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Discussion Starter #1
Please bear with me as this is my first post with a pic


This pattern was digitally modeled in Rhino4 and then 3D printed. Next this pattern will be molded in RTV rubber to produce Britannia metal production patterns. The Britannia metal patterns will be used to produce a vulcanized silicone rubber mold. The drivers will be cast in zinc-aluminum alloy. This is an experiment to come up with an easier and more cost effective way to produce wheels and drivers for G1. The prototype is an 0-6-0T shunting/goods loco. The model will be based on LBSCs Chingford Express but with some improvements I hope.

Jack

 

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Jack,

I'm not sure I understood much of your description but that's one fine looking wheel. Did the class have outside counterweights?

Jeff Livingston
Kaneohe, Hawaii
 

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Discussion Starter #3
Jeff,

Thanks! No, this particular loco didn't have counterweights as is fairly common with locos like this in the UK. The passenger version of this loco had 10 spokes instead of 12 and did have counterweights.

To simplify, this plastic wheel was computer generated. It will be used to make molds to produce metal wheels. Hope this clarifies a bit.

Jack
 

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A Steamed Elder
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I saw this technology used at Cal State Los Angeles during one of my MasterCam seminars about ten years ago. Is this the unit that is "somewhat like" an ink-jet printer? Less expensive than Stereo Lithography. That will be a beautiful pattern. Thanks for sharing.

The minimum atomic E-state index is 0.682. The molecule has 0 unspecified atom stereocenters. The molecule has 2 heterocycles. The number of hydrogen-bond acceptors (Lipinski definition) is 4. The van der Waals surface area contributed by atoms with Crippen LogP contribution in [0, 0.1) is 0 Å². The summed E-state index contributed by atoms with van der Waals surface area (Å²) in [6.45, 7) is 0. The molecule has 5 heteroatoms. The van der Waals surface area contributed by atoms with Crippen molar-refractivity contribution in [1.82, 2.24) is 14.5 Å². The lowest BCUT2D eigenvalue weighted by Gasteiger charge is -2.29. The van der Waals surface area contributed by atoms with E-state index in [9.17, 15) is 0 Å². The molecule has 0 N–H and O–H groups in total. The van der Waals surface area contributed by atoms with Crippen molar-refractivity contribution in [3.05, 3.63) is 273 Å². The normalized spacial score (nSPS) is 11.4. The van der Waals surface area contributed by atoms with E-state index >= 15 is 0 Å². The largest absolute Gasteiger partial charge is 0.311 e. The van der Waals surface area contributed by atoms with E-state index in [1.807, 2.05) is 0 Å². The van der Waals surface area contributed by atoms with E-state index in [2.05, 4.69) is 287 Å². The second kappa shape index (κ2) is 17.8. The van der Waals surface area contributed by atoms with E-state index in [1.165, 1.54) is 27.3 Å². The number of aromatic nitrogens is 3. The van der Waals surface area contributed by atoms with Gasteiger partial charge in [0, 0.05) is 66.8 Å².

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Discussion Starter #6
Gary,

Thanks for the compliment. The digital model, a 3dm file, is saved as a stereo lithography (.stl file) and sent to the printer. The printer is based on ink jet technology but laying down plastic in 3D. The goal is to test the viability of zinc-aluminum drivers or driver centers which are relatively cheap and easy to produce. I've given up on having small quantities of cast iron drivers made.

Jack
 

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A Steamed Elder
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Jack,

Does Rhino4 do surface modeling or solid modeling. Many years ago, at a local college, my professor and I built seven 1/8 scale Baldwin Electric locos. All the sheet metal parts for the cab and floor, the trucks and wheels were drawn in MasterCam. The wheels were all done using surfaces. We then made our patterns and had them cast. Lot of work!
 

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Discussion Starter #8
Gary,

Rhino is a surface based, solidmodeling software. It's similar to Solidworks which is "feature" based. Rhino is very affordable and has almost a "cult following". Mastercam is awsome but increadibly expensive. I use Rhino with Rhinocam (Visual Mill) to accomplish almost the same stuff. I hope to someday get Visual Turn for CNC turning.

This driver was developed mostly from revolved surfaces and lofted surfaces. First the spoke was lofted. Then the various surfaces were revolved. Next the spoke was coppied and revolved. Finally the hub was lofted and all the surfaces were joined/trimmed. The last step was to make sure that the model is water tight using an analysis feature of Rhino and correcting any problems.

I have a small mill which I retrofitted with CNC but accuracy is limited due to acme screws rather than ball screws in the X-Y axis.

I did all this because because I have the capability and it is fast but the same could have been done with wood or plastic using manual machining/fabrication methods.

Jack
 

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the viability of zinc-aluminum drivers

Jack,

The wear characteristics should be interesting, or are you planning to add a steel tire?

When you've done that, Kevin has a 48" EBT driver that we need in 1:20.3.
 

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Discussion Starter #11
Pete,

Yes, I will be interested in the wear characteristics as well. As you may know Aster used ZA on their little oscilator 0-6-0 for the wheels as are Mamod wheels though they are diecast. They had problems but I think they were mechanical fastening to the axle not the fault of the alloy. If the ZA wears too much I'll remake with CI tires. Interestingly, in industry ZA is used as a replacement for CI for all sorts of parts including bearings. The EBT wheels might be reasonable if you use tires for such a heavy loco. I would have to see a drawing.